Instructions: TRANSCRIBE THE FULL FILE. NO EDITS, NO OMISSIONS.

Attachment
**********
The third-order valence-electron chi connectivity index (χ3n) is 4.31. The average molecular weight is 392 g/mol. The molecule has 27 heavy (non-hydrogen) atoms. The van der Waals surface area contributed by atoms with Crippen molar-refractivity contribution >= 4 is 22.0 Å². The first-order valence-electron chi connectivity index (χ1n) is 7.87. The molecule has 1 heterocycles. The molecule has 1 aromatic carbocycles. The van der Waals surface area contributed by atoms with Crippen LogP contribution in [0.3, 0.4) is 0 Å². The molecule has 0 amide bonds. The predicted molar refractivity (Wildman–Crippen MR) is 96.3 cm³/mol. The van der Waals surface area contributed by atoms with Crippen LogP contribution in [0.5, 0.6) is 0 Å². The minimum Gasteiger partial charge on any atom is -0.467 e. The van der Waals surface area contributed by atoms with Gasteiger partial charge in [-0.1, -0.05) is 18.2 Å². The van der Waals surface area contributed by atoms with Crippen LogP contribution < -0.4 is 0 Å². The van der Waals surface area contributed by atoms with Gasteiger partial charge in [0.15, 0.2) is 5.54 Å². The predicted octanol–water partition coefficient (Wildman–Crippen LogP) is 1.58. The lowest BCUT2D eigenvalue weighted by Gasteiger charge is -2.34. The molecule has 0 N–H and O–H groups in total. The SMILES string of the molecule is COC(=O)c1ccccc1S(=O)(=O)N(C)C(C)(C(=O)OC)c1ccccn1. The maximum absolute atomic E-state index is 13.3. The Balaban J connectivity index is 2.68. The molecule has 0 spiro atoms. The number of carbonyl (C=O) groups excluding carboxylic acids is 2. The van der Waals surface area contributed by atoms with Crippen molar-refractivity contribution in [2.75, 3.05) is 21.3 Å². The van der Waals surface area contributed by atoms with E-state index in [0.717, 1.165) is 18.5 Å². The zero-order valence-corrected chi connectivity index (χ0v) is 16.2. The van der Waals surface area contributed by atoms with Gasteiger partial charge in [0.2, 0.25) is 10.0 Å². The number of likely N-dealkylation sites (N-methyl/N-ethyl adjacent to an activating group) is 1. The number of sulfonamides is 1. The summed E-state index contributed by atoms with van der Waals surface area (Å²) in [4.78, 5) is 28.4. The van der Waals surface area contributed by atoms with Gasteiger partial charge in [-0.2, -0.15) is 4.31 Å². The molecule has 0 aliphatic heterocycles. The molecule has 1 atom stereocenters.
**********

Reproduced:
The third-order valence-electron chi connectivity index (χ3n) is 4.31. The average molecular weight is 392 g/mol. The molecule has 27 heavy (non-hydrogen) atoms. The van der Waals surface area contributed by atoms with Crippen molar-refractivity contribution >= 4 is 22.0 Å². The first-order valence-electron chi connectivity index (χ1n) is 7.87. The molecule has 1 heterocycles. The molecule has 1 aromatic carbocycles. The van der Waals surface area contributed by atoms with Crippen LogP contribution in [0.3, 0.4) is 0 Å². The molecule has 0 amide bonds. The predicted molar refractivity (Wildman–Crippen MR) is 96.3 cm³/mol. The van der Waals surface area contributed by atoms with Crippen LogP contribution in [0.5, 0.6) is 0 Å². The minimum Gasteiger partial charge on any atom is -0.467 e. The van der Waals surface area contributed by atoms with Gasteiger partial charge in [-0.1, -0.05) is 18.2 Å². The van der Waals surface area contributed by atoms with Crippen LogP contribution < -0.4 is 0 Å². The van der Waals surface area contributed by atoms with Gasteiger partial charge in [0.15, 0.2) is 5.54 Å². The predicted octanol–water partition coefficient (Wildman–Crippen LogP) is 1.58. The lowest BCUT2D eigenvalue weighted by Gasteiger charge is -2.34. The molecule has 0 N–H and O–H groups in total. The SMILES string of the molecule is COC(=O)c1ccccc1S(=O)(=O)N(C)C(C)(C(=O)OC)c1ccccn1. The maximum absolute atomic E-state index is 13.3. The Balaban J connectivity index is 2.68. The molecule has 0 spiro atoms. The number of carbonyl (C=O) groups excluding carboxylic acids is 2. The van der Waals surface area contributed by atoms with Crippen molar-refractivity contribution in [2.75, 3.05) is 21.3 Å². The van der Waals surface area contributed by atoms with E-state index in [0.717, 1.165) is 18.5 Å². The zero-order valence-corrected chi connectivity index (χ0v) is 16.2. The van der Waals surface area contributed by atoms with Gasteiger partial charge in [0.2, 0.25) is 10.0 Å². The number of likely N-dealkylation sites (N-methyl/N-ethyl adjacent to an activating group) is 1. The number of sulfonamides is 1. The summed E-state index contributed by atoms with van der Waals surface area (Å²) in [4.78, 5) is 28.4. The van der Waals surface area contributed by atoms with Gasteiger partial charge in [-0.2, -0.15) is 4.31 Å². The molecule has 0 aliphatic heterocycles. The molecule has 1 atom stereocenters.